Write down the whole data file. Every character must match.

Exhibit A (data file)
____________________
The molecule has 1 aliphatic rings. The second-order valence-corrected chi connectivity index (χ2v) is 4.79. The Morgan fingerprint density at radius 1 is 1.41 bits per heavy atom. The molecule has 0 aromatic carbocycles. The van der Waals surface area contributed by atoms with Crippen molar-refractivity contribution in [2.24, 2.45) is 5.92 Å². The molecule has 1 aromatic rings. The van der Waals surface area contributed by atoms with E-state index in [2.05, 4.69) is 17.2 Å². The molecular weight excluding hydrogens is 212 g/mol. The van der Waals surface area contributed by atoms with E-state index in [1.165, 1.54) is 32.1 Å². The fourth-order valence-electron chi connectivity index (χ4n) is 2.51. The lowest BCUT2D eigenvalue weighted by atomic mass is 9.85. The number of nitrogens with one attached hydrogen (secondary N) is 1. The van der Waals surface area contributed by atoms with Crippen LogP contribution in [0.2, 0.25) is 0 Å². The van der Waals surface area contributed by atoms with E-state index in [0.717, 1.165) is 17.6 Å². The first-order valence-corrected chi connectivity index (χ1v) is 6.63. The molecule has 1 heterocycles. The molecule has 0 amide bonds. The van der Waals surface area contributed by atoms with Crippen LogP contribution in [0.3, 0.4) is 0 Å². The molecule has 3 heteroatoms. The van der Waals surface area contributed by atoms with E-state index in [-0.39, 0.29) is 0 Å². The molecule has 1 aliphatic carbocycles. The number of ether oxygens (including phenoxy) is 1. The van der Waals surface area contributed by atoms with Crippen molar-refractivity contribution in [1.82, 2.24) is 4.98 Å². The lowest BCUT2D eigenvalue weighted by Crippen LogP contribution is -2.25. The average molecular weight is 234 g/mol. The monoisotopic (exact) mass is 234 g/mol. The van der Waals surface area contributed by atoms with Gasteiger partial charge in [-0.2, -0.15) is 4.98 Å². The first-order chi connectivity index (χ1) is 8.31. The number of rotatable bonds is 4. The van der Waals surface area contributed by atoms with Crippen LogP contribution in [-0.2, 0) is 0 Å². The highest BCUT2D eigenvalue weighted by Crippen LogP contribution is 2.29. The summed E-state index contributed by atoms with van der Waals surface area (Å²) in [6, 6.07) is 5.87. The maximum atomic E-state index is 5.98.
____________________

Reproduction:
The molecule has 1 aliphatic rings. The second-order valence-corrected chi connectivity index (χ2v) is 4.79. The Morgan fingerprint density at radius 1 is 1.41 bits per heavy atom. The molecule has 0 aromatic carbocycles. The van der Waals surface area contributed by atoms with Crippen molar-refractivity contribution in [2.24, 2.45) is 5.92 Å². The molecule has 1 aromatic rings. The van der Waals surface area contributed by atoms with E-state index in [2.05, 4.69) is 17.2 Å². The molecular weight excluding hydrogens is 212 g/mol. The van der Waals surface area contributed by atoms with E-state index in [1.165, 1.54) is 32.1 Å². The fourth-order valence-electron chi connectivity index (χ4n) is 2.51. The lowest BCUT2D eigenvalue weighted by atomic mass is 9.85. The number of nitrogens with one attached hydrogen (secondary N) is 1. The van der Waals surface area contributed by atoms with Crippen LogP contribution in [0.2, 0.25) is 0 Å². The van der Waals surface area contributed by atoms with E-state index in [0.717, 1.165) is 17.6 Å². The first-order valence-corrected chi connectivity index (χ1v) is 6.63. The molecule has 1 heterocycles. The molecule has 0 amide bonds. The van der Waals surface area contributed by atoms with Crippen LogP contribution in [0.3, 0.4) is 0 Å². The molecule has 3 heteroatoms. The van der Waals surface area contributed by atoms with E-state index in [-0.39, 0.29) is 0 Å². The molecule has 1 aliphatic carbocycles. The number of ether oxygens (including phenoxy) is 1. The van der Waals surface area contributed by atoms with Crippen molar-refractivity contribution in [1.82, 2.24) is 4.98 Å². The lowest BCUT2D eigenvalue weighted by Crippen LogP contribution is -2.25. The average molecular weight is 234 g/mol. The monoisotopic (exact) mass is 234 g/mol. The van der Waals surface area contributed by atoms with Gasteiger partial charge in [-0.2, -0.15) is 4.98 Å². The first-order chi connectivity index (χ1) is 8.31. The number of rotatable bonds is 4. The van der Waals surface area contributed by atoms with Crippen LogP contribution in [-0.2, 0) is 0 Å². The highest BCUT2D eigenvalue weighted by Crippen LogP contribution is 2.29. The summed E-state index contributed by atoms with van der Waals surface area (Å²) in [6, 6.07) is 5.87. The maximum atomic E-state index is 5.98.